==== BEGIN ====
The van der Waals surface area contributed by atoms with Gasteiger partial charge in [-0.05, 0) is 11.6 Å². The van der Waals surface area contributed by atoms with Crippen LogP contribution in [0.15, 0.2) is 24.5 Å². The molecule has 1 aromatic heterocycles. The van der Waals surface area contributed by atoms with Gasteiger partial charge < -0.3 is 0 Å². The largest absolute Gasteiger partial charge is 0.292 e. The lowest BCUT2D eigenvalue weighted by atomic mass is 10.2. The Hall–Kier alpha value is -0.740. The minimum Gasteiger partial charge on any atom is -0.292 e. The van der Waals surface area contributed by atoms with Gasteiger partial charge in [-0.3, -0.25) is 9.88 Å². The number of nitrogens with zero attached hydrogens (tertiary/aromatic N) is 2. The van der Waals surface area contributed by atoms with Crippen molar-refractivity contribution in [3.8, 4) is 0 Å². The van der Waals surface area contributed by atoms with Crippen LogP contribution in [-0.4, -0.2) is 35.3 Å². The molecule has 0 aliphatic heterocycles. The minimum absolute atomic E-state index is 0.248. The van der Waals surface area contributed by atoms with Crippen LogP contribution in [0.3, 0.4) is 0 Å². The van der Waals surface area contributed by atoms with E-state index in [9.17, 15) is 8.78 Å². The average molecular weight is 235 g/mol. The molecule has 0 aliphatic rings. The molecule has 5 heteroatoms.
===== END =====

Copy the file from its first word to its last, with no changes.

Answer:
The van der Waals surface area contributed by atoms with Gasteiger partial charge in [-0.05, 0) is 11.6 Å². The van der Waals surface area contributed by atoms with Crippen LogP contribution in [0.15, 0.2) is 24.5 Å². The molecule has 1 aromatic heterocycles. The van der Waals surface area contributed by atoms with Gasteiger partial charge < -0.3 is 0 Å². The largest absolute Gasteiger partial charge is 0.292 e. The lowest BCUT2D eigenvalue weighted by atomic mass is 10.2. The Hall–Kier alpha value is -0.740. The minimum Gasteiger partial charge on any atom is -0.292 e. The van der Waals surface area contributed by atoms with Gasteiger partial charge in [-0.3, -0.25) is 9.88 Å². The number of nitrogens with zero attached hydrogens (tertiary/aromatic N) is 2. The van der Waals surface area contributed by atoms with Crippen molar-refractivity contribution in [3.8, 4) is 0 Å². The van der Waals surface area contributed by atoms with Crippen LogP contribution in [-0.4, -0.2) is 35.3 Å². The molecule has 0 aliphatic heterocycles. The minimum absolute atomic E-state index is 0.248. The van der Waals surface area contributed by atoms with Crippen LogP contribution in [0.3, 0.4) is 0 Å². The van der Waals surface area contributed by atoms with E-state index in [9.17, 15) is 8.78 Å². The average molecular weight is 235 g/mol. The molecule has 0 aliphatic rings. The molecule has 5 heteroatoms.